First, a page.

Bears are not just an interesting animal: because they rely on healthy forests to survive, they are also an excellent indicator of forest health. Aside from the success or failure of forest forage crops (the foods bears eat, such as berries and nuts), other factors that may influence bear mortality include bear population size, new development of human homes and cities, and timing of when bears wake-up from hibernation.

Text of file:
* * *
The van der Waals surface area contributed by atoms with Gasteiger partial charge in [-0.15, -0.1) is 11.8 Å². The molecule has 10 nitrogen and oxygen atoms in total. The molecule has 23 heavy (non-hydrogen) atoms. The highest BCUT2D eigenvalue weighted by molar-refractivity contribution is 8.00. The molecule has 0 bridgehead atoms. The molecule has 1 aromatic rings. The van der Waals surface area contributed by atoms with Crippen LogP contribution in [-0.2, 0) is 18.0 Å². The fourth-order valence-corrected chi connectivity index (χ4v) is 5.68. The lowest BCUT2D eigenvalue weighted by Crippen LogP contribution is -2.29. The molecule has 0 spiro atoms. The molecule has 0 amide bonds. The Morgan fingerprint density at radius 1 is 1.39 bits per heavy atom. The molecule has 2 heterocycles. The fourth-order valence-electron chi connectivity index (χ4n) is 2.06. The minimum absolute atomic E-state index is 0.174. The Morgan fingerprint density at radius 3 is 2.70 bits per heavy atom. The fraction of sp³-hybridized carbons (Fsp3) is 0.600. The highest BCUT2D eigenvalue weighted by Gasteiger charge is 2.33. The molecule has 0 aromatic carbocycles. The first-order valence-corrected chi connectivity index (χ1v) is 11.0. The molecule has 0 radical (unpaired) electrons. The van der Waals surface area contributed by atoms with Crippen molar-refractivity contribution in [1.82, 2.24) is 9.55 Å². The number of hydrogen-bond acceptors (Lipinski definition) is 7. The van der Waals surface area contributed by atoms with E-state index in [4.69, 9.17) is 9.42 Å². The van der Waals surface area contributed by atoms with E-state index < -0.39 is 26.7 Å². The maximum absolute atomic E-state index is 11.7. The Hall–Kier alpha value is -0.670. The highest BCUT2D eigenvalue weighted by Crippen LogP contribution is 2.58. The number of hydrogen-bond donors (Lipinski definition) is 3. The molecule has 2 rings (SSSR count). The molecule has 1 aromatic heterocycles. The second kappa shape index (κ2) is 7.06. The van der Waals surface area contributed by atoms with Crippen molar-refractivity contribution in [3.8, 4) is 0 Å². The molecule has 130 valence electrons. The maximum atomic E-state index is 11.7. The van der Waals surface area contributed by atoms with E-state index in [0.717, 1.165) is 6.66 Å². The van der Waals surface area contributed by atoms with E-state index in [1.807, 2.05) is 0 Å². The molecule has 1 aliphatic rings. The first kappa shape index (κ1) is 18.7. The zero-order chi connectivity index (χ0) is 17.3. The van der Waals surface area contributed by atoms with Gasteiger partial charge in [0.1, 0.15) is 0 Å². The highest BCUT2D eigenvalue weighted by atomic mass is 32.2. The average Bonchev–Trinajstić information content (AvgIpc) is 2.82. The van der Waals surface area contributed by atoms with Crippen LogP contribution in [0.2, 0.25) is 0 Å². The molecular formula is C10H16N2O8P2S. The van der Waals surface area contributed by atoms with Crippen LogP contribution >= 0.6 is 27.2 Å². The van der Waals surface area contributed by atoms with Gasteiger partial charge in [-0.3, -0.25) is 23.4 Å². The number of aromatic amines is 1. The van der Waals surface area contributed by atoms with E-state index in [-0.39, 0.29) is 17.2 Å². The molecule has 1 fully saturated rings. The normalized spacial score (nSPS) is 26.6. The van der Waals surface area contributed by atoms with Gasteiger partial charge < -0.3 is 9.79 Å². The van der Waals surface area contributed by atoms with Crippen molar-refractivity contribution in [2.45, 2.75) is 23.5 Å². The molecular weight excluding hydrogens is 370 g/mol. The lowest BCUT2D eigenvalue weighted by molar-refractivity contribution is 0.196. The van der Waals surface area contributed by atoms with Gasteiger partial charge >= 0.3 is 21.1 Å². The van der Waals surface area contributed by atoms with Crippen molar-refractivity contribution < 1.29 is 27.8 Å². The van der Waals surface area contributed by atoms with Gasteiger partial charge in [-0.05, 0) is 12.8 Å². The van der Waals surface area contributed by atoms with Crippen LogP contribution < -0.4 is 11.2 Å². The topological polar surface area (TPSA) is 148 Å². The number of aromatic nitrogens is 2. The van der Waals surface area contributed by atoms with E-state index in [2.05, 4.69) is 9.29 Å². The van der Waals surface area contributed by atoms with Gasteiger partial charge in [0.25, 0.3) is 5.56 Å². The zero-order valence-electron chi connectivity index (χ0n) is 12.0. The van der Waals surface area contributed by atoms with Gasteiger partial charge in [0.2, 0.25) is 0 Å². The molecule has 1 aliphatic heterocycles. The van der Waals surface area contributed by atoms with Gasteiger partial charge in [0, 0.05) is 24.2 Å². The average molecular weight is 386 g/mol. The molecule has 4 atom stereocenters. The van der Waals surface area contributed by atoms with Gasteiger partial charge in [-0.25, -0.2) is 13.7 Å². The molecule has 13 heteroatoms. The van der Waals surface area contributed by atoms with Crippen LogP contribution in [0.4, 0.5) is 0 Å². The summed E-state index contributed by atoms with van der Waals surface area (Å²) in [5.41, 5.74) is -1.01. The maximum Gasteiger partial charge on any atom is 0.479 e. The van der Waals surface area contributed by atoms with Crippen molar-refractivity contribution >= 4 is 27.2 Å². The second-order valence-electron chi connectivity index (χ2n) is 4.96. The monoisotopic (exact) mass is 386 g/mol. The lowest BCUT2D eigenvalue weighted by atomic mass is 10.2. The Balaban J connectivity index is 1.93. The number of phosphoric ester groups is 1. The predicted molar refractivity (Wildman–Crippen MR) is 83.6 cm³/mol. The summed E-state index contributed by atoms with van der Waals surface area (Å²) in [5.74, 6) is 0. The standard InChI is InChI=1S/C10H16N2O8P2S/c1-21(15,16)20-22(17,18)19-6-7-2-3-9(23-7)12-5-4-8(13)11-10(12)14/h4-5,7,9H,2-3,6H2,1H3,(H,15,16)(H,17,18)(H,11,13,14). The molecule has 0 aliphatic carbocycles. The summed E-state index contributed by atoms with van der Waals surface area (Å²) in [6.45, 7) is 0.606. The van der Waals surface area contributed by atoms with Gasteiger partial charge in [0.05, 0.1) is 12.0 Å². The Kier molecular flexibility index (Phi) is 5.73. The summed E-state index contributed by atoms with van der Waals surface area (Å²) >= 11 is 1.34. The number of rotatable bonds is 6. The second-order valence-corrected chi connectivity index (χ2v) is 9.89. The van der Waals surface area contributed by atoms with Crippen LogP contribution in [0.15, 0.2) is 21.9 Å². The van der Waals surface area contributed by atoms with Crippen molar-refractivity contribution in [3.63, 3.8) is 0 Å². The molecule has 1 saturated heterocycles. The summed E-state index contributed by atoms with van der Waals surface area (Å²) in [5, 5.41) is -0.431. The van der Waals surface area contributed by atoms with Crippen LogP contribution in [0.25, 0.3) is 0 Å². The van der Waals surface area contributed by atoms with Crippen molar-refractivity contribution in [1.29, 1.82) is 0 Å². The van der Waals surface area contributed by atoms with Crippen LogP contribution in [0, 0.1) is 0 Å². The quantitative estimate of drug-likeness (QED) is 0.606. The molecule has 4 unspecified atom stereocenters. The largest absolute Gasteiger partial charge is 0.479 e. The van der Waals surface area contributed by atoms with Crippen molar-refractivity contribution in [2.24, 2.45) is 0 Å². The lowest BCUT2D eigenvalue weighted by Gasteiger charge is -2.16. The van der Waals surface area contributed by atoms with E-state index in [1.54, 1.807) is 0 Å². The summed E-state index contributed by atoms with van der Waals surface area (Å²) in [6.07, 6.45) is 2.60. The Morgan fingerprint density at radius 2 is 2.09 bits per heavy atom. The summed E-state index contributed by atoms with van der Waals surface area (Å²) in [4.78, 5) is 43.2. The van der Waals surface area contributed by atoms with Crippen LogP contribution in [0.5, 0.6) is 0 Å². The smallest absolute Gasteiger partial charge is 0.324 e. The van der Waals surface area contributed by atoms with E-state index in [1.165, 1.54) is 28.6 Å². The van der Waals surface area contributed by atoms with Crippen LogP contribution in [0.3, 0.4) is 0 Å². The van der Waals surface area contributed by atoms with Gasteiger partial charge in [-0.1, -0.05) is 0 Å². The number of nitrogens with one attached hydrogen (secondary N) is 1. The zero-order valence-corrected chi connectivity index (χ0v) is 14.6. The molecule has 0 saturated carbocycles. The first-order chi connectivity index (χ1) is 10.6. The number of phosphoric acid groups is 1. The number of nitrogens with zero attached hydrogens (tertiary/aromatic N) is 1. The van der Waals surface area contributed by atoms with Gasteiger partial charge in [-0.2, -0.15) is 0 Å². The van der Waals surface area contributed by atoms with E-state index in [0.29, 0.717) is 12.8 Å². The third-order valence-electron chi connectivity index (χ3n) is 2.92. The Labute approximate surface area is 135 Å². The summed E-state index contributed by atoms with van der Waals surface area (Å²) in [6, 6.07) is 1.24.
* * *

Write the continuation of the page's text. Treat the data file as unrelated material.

In the Forest Health Index, bear mortality refers to the number of bears found dead from January through August, the season during which bears cannot legally be hunted. These deaths may be caused by natural events, roadkill, bears put down by federal or state officials, bears killed by landowners, or unknown causes.
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